The Postal Museum

Arts Award level: Bronze

Model: In school curriculum time

Participants: 25 year 9 pupils (13-14-year olds)

Partners: Haverstock School, Joelle Taylor, performance poet, Apples and Snakes, Big Wheel Theatre Company

Activity

Working with an English class recruited via their class teacher from Haverstock School, The Postal Museum and Archive (PMA) took the theme of the postal services and the First World War for their Communicating Conflict Arts Award project.

Students worked with performance poet Joelle Taylor to research and write their own First World War poetry inspired by the stories and objects in the Postal Museum collection. Students visited the Postal Museum archive and Museum Store in Debden to discover First World War stories in the museum and archive collections, working with curators and researching individuals’ stories through the archive.

The students also took part in theatre workshops with Big Wheel Theatre Company to roleplay individuals in the Post Office Rifles, and were visited by Danny Martin, a contemporary war poet. Students then performed their poetry at a celebration event at the Roundhouse.

Learning

The headline learning for the Museum was fourfold;

  • How to work with artists
  • How to set expectations with schools
  • How to extend engagement with collections
  • How to encourage personal connections to the stories we can tell

The project was part of, and received funding from, west London’s Arts Award Partnerships for Excellence programme, and evaluated by Sam Cairns.

Key strategic points that emerged through this were:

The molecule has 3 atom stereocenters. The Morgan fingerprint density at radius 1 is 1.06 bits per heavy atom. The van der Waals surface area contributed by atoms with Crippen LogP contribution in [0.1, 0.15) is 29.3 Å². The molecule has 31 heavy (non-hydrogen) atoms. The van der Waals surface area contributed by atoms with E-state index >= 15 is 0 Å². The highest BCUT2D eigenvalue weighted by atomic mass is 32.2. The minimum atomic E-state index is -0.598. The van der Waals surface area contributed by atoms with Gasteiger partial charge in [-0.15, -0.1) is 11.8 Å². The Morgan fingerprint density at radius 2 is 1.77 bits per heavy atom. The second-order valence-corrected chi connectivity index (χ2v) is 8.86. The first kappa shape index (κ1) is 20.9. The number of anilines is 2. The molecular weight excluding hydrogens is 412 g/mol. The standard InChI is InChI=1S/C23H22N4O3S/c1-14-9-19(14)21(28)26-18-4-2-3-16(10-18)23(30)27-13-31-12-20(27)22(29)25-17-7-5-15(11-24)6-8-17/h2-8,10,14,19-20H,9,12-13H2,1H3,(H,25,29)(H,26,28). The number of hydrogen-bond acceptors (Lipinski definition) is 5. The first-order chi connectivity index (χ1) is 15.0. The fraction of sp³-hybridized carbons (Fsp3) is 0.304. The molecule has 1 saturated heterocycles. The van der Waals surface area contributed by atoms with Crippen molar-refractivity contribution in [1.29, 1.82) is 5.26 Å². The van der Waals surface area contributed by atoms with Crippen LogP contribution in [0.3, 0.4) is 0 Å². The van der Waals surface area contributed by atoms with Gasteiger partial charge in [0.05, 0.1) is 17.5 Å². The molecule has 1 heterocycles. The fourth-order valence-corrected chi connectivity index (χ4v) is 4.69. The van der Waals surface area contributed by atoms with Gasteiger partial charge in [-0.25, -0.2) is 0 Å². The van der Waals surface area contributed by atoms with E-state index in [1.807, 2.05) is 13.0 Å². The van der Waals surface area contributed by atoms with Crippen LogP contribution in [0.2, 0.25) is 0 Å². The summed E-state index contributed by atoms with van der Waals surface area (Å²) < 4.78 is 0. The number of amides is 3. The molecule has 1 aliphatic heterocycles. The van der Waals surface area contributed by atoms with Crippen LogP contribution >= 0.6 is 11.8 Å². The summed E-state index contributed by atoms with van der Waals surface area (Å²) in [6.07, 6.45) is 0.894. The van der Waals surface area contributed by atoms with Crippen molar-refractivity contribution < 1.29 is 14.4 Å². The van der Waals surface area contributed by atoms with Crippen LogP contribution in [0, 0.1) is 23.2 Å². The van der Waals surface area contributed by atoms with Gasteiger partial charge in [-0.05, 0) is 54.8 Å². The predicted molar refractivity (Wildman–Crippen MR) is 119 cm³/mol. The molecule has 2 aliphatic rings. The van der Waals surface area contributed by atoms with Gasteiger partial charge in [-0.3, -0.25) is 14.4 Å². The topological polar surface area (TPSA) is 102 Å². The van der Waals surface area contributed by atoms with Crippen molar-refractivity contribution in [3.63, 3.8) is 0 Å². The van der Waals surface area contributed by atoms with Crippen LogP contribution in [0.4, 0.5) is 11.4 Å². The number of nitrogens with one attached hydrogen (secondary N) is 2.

• Often museums develop isolated one-off workshops. A longer-term project with the framework of the Arts Award required the museum team to consider their collection as a whole and draw out a wider range of information and knowledge. In doing so, the award drove a greater engagement with the collection by the practitioners and students and evidenced to curators the value of allowing young people access to collections
  • The project demonstrated the ability of the Award to enable personal progression for both the children and young people and for the practitioners involved. This was evidenced by the creation of new skills for students and practitioners, and increased confidence and agency felt by the young people and the practitioners
  • Museum learning staff are aware of the power of a personal connection with collections, however the project further enforced the value of using stories about individuals connected with sites or collections who participants can make personal links with
  • Museum learning teams should deliver Arts Award as part of a broad learning offer because of the strong outcomes for audiences and organisations